Why Cisco Bought WebEx

Connecting The Dots has a very interesting analysis of why Cisco bought WebEx. Steve Borsch makes very clear why this acquisition is a Web 2.0 platform play:

“When Cisco bought into the social networking game, there were a lot of folks in the blogosphere scratching their heads wondering why they did it. I didn’t pay much attention to this acquisition since it seemed tactical and not terribly interesting. But now with Cisco buying WebEx (press release here) it sheds a whole new light on their potential strategy to become even a bigger and more material part of the Internet-as-a-platform layer….

If you consider what Content Delivery Networks (CDN’s) like Akamai and Limelight bring to efficient Internet content delivery, then this acquisition makes more sense. CDN’s deliver regardless of the usual internetwork latencies and as such are vitally important if you’re a global brand to ensure your stuff gets to people quickly anywhere in the world. This is even more important now since many of us are stuffing the Internet full of video and other huge files. This acquisition thus begins to make strategic sense on several fronts:

1) Unified messaging is the buzzphrase that every enterprise vendor in the game is pitching and/or striving to offer. As voice becomes an integral part of every Internet-centric communication (collaboration, virtual worlds, et al), it is imperative that unified communications products (voice, video, email, IM, fax, etc.) are tightly integrated within any vendor’s software offerings or suites. At a minimum, Web conferencing is SUCH A FUNDAMENTAL PART of online collaboration — which I write about often and you KNOW is exploding — buying the Web conferencing leader (87% market share) instantly positions Cisco as an infrastructure-centric player

2) Scalable delivery. WebEx early on built their proprietary MediaTone network. In my view, that network alone is worth the price Cisco will pay. When you examine the revenue picture of Akamai, Limelight and others — without even knowing what’s on the WebEx roadmap for future services — this makes even more strategic sense. I can only guess that scaling the MediaTone network to handle CDN-like services will be a relative no-brainer

3) Lastly, think about the future of collaboration. Will it be a two dimensional, flat-file world? Nope. It will first be a social networking, collaborative place — bringing together project/task management, file management, calendaring and more — but will absolutely require incredibly rich communications to be an integral part of these offerings.”

I totally agree with all of these points. Point 1 and 3 are really variations on the same theme: collaboration suites are the next generation of must-have enterprise software. It’s at the heart of Microsoft’s acquisition of Groove and Ray Ozzie’s ascent to the role of Chief Software Architect. (See my account of the original Live Software rollout with Bill Gates and Ray Ozzie in November 2005.) It’s why sharepoint has been described as “the golden application for Microsoft”. It’s why Breeze (now Acrobat Connect Professional) was such an important part of Macromedia’s strategy, and now Adobe’s.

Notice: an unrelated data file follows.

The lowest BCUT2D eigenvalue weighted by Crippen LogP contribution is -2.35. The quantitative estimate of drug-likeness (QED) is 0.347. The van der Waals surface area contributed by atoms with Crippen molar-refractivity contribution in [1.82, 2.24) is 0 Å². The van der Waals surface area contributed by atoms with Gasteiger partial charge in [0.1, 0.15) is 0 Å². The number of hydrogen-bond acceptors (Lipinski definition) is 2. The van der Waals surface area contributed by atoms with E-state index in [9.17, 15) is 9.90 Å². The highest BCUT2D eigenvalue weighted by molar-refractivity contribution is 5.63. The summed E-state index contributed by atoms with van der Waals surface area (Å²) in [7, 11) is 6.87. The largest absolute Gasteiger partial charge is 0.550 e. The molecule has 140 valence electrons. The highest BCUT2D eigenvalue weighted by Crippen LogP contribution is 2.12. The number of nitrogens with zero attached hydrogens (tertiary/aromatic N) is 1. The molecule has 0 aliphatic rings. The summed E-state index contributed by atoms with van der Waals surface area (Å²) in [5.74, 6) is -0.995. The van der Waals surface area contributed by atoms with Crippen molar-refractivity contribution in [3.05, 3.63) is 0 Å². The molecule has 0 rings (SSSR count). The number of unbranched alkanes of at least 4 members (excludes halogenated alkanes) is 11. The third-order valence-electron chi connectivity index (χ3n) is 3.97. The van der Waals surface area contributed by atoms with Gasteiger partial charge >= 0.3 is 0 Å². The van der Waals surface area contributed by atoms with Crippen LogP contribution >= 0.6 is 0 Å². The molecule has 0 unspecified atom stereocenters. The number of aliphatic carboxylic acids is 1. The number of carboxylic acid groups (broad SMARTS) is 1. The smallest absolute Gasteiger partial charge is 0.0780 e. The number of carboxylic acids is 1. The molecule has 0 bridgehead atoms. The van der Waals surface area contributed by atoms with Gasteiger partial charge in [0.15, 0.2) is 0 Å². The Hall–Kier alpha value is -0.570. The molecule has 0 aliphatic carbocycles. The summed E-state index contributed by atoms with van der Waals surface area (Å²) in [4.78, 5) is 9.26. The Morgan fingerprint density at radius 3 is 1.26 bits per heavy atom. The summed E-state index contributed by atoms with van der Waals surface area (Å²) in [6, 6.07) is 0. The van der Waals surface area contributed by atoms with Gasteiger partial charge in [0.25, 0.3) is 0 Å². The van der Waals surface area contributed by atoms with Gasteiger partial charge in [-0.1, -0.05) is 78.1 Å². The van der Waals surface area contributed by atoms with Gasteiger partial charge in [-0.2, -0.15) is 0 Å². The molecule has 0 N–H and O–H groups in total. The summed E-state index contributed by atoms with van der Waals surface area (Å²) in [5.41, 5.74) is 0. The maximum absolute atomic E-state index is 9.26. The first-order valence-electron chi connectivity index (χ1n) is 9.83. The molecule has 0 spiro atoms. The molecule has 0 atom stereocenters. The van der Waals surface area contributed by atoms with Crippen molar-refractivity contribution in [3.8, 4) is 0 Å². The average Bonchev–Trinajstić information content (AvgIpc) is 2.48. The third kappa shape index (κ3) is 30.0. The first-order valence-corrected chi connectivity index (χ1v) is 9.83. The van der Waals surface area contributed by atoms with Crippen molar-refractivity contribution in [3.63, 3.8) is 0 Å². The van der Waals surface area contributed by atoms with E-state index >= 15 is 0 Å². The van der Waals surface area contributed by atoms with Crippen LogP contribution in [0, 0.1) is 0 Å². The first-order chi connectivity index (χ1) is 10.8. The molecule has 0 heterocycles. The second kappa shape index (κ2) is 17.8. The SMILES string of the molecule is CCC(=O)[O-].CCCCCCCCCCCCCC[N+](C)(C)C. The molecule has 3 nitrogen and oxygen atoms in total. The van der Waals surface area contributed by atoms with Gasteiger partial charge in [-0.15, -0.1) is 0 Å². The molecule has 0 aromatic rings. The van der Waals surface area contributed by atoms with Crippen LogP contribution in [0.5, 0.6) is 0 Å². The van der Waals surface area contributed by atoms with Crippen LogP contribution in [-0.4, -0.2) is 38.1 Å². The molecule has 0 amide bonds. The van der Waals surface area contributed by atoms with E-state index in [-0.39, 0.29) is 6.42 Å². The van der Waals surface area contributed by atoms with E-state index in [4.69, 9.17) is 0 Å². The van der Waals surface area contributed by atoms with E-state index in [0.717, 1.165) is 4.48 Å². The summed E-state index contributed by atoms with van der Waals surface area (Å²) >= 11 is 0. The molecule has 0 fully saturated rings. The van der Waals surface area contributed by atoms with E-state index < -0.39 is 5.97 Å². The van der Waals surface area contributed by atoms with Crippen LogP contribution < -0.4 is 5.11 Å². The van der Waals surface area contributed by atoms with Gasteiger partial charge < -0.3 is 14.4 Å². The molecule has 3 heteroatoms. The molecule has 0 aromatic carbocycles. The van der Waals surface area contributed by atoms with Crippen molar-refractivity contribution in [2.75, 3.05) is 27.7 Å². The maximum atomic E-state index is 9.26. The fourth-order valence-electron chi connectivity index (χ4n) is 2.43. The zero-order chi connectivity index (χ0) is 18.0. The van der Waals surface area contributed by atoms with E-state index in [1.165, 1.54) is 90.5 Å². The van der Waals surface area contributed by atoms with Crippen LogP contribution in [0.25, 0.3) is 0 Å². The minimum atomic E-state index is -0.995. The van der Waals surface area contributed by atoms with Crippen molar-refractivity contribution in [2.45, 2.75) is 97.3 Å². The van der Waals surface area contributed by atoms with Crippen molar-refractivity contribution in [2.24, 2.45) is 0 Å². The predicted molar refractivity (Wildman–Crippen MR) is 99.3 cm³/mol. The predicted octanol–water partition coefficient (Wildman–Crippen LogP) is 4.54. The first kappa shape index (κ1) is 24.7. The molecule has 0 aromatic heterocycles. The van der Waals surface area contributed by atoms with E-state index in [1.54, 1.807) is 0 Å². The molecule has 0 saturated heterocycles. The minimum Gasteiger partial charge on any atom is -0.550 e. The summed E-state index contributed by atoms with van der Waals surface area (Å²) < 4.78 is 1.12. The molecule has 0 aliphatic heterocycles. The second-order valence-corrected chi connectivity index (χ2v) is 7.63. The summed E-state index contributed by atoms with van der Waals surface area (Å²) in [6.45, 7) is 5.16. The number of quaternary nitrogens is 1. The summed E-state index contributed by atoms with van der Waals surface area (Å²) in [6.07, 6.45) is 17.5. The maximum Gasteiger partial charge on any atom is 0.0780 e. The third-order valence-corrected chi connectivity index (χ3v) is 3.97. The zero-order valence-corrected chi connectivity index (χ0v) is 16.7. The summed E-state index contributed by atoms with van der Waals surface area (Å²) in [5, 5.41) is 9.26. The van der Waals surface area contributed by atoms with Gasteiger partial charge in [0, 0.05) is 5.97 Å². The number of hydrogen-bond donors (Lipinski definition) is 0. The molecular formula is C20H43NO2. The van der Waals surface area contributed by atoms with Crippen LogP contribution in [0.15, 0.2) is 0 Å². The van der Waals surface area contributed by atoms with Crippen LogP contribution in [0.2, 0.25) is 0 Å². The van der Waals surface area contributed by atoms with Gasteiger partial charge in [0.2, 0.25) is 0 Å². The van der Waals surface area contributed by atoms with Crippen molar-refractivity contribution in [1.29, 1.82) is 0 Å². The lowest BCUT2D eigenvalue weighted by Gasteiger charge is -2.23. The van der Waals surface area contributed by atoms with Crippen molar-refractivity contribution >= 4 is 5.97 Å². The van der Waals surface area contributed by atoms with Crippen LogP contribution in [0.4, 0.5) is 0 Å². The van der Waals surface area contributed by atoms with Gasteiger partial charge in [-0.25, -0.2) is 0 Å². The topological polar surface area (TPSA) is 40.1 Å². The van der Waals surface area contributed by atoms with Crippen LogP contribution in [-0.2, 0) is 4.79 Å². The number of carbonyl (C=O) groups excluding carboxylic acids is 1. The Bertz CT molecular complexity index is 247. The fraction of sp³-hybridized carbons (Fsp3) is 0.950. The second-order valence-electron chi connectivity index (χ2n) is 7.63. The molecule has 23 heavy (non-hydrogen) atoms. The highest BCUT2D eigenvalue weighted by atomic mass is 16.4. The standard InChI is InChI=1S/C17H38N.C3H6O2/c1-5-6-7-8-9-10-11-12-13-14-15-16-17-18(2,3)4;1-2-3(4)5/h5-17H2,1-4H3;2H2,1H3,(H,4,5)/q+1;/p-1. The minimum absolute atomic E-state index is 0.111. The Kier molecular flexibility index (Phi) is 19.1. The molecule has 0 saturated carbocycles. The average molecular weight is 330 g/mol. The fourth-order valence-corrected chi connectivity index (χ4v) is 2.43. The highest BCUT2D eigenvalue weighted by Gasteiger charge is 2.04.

Here’s the Google Trends graph of Sharepoint vs. Lotus Notes vs. Webex. While Webex isn’t really an equivalent product to Notes and Sharepoint, they are all in this enterprise collaboration space. As you can see, Sharepoint passed Notes in search volume in late 2005, and has been on a fairly steady upwards trend since its introduction. And both are still ahead of Webex in search volume.

Google Trends graph of Sharepoint vs. Lotus Notes

But point 2 was the one that really got my attention: that the value may not have been in the application itself so much as in the network infrastructure (which is more Cisco’s bailiwick.) Even more thought-provoking was Steve’s conclusion, which I hope Cisco also comes to:

“I only hope that they’re going to deliver something akin to what Amazon has done with Amazon Web Services and give the world of creators a scalable unified messaging/communications infrastructure upon which to build…affordably.”

This is a really important insight. To become a real platform player in Web 2.0, Cisco will need to open up both the application and the infrastructure. Steve is really right to point to Amazon as the leader in thinking of the Web as platform. Everyone else who is building web services platforms — even Google, who is the leader in so many other ways — is really just building application-layer platforms, allowing people to build extensions to their applications. But with S3, EC2, and SQS, Amazon has built services that allow others to build on their infrastructure, not just on their applications. And when a platform allows people to build whatever they want, look out!